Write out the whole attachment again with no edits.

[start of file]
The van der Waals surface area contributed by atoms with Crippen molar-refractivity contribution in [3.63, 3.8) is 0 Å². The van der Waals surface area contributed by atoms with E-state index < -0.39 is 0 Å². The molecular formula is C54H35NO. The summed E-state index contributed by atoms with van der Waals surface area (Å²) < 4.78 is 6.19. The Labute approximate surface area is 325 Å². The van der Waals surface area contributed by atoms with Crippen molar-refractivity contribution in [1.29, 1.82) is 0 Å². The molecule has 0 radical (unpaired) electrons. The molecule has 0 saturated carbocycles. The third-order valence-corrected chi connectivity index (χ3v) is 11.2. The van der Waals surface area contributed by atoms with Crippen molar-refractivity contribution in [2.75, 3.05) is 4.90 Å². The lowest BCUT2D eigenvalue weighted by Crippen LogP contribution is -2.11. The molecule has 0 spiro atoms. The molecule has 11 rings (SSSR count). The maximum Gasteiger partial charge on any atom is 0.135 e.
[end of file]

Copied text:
The van der Waals surface area contributed by atoms with Crippen molar-refractivity contribution in [3.63, 3.8) is 0 Å². The van der Waals surface area contributed by atoms with E-state index < -0.39 is 0 Å². The molecular formula is C54H35NO. The summed E-state index contributed by atoms with van der Waals surface area (Å²) < 4.78 is 6.19. The Labute approximate surface area is 325 Å². The van der Waals surface area contributed by atoms with Crippen molar-refractivity contribution in [1.29, 1.82) is 0 Å². The molecule has 0 radical (unpaired) electrons. The molecule has 0 saturated carbocycles. The third-order valence-corrected chi connectivity index (χ3v) is 11.2. The van der Waals surface area contributed by atoms with Crippen molar-refractivity contribution in [2.75, 3.05) is 4.90 Å². The lowest BCUT2D eigenvalue weighted by Crippen LogP contribution is -2.11. The molecule has 0 spiro atoms. The molecule has 11 rings (SSSR count). The maximum Gasteiger partial charge on any atom is 0.135 e.